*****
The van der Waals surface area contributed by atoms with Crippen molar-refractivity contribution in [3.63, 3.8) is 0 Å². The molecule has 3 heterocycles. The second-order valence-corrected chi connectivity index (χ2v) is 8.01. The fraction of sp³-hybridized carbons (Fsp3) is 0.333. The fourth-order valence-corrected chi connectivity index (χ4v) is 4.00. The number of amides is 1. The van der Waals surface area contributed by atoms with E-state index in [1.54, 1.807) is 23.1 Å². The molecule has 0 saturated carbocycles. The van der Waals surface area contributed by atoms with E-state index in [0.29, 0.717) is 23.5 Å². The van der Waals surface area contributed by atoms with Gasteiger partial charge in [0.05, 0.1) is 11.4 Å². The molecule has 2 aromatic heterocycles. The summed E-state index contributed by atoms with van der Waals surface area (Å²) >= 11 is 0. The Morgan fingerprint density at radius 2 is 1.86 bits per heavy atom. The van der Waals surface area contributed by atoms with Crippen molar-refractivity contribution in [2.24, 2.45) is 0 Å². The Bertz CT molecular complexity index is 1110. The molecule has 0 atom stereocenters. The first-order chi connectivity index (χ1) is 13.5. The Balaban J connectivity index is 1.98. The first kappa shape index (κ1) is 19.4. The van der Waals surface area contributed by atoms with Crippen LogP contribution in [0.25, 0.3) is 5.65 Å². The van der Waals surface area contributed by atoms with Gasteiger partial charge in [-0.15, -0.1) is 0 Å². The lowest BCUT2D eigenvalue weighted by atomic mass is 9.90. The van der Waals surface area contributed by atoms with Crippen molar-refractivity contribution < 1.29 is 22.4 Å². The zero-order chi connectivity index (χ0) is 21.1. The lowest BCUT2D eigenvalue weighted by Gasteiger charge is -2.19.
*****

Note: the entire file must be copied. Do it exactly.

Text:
The van der Waals surface area contributed by atoms with Crippen molar-refractivity contribution in [3.63, 3.8) is 0 Å². The molecule has 3 heterocycles. The second-order valence-corrected chi connectivity index (χ2v) is 8.01. The fraction of sp³-hybridized carbons (Fsp3) is 0.333. The fourth-order valence-corrected chi connectivity index (χ4v) is 4.00. The number of amides is 1. The van der Waals surface area contributed by atoms with E-state index in [1.54, 1.807) is 23.1 Å². The molecule has 0 saturated carbocycles. The van der Waals surface area contributed by atoms with E-state index in [0.29, 0.717) is 23.5 Å². The van der Waals surface area contributed by atoms with Gasteiger partial charge in [0.05, 0.1) is 11.4 Å². The molecule has 2 aromatic heterocycles. The summed E-state index contributed by atoms with van der Waals surface area (Å²) >= 11 is 0. The Morgan fingerprint density at radius 2 is 1.86 bits per heavy atom. The van der Waals surface area contributed by atoms with Crippen molar-refractivity contribution in [2.24, 2.45) is 0 Å². The Bertz CT molecular complexity index is 1110. The molecule has 0 atom stereocenters. The first-order chi connectivity index (χ1) is 13.5. The Balaban J connectivity index is 1.98. The first kappa shape index (κ1) is 19.4. The van der Waals surface area contributed by atoms with Crippen LogP contribution in [0.25, 0.3) is 5.65 Å². The van der Waals surface area contributed by atoms with Gasteiger partial charge in [-0.15, -0.1) is 0 Å². The lowest BCUT2D eigenvalue weighted by atomic mass is 9.90. The van der Waals surface area contributed by atoms with Crippen molar-refractivity contribution < 1.29 is 22.4 Å². The zero-order chi connectivity index (χ0) is 21.1. The lowest BCUT2D eigenvalue weighted by Gasteiger charge is -2.19.